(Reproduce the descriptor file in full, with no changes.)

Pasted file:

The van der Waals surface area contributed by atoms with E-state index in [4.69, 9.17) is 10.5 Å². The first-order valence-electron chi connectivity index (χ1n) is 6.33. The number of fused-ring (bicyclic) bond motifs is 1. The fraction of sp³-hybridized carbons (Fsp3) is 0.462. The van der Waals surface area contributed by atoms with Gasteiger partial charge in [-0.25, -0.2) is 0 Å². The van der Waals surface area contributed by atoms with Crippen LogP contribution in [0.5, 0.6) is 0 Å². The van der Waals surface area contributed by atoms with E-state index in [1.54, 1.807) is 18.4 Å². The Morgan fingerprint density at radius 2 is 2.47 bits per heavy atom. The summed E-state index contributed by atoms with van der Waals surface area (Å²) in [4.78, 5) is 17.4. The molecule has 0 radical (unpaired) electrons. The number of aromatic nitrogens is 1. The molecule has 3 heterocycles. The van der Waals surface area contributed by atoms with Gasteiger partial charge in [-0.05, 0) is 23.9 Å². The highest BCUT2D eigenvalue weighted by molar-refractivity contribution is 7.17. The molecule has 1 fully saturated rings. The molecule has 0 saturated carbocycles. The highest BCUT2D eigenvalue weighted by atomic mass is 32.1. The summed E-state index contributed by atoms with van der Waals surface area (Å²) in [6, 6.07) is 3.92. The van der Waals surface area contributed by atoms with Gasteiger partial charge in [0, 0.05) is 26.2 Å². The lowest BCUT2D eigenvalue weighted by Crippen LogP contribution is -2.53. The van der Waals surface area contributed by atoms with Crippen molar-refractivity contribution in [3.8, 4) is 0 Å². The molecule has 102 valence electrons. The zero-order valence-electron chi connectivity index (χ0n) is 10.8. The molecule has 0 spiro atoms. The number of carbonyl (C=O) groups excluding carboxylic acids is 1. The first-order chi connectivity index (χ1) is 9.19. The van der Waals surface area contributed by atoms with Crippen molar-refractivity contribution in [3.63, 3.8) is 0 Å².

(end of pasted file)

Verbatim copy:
The van der Waals surface area contributed by atoms with E-state index in [4.69, 9.17) is 10.5 Å². The first-order valence-electron chi connectivity index (χ1n) is 6.33. The number of fused-ring (bicyclic) bond motifs is 1. The fraction of sp³-hybridized carbons (Fsp3) is 0.462. The van der Waals surface area contributed by atoms with Gasteiger partial charge in [-0.25, -0.2) is 0 Å². The van der Waals surface area contributed by atoms with Crippen LogP contribution in [0.5, 0.6) is 0 Å². The van der Waals surface area contributed by atoms with E-state index in [1.54, 1.807) is 18.4 Å². The Morgan fingerprint density at radius 2 is 2.47 bits per heavy atom. The summed E-state index contributed by atoms with van der Waals surface area (Å²) in [4.78, 5) is 17.4. The molecule has 0 radical (unpaired) electrons. The number of aromatic nitrogens is 1. The molecule has 3 heterocycles. The van der Waals surface area contributed by atoms with Gasteiger partial charge in [-0.05, 0) is 23.9 Å². The highest BCUT2D eigenvalue weighted by molar-refractivity contribution is 7.17. The molecule has 1 fully saturated rings. The molecule has 0 saturated carbocycles. The highest BCUT2D eigenvalue weighted by atomic mass is 32.1. The summed E-state index contributed by atoms with van der Waals surface area (Å²) in [6, 6.07) is 3.92. The van der Waals surface area contributed by atoms with Gasteiger partial charge in [0, 0.05) is 26.2 Å². The lowest BCUT2D eigenvalue weighted by Crippen LogP contribution is -2.53. The van der Waals surface area contributed by atoms with Crippen molar-refractivity contribution in [3.8, 4) is 0 Å². The molecule has 102 valence electrons. The zero-order valence-electron chi connectivity index (χ0n) is 10.8. The molecule has 0 spiro atoms. The number of carbonyl (C=O) groups excluding carboxylic acids is 1. The first-order chi connectivity index (χ1) is 9.19. The van der Waals surface area contributed by atoms with Crippen molar-refractivity contribution in [3.63, 3.8) is 0 Å².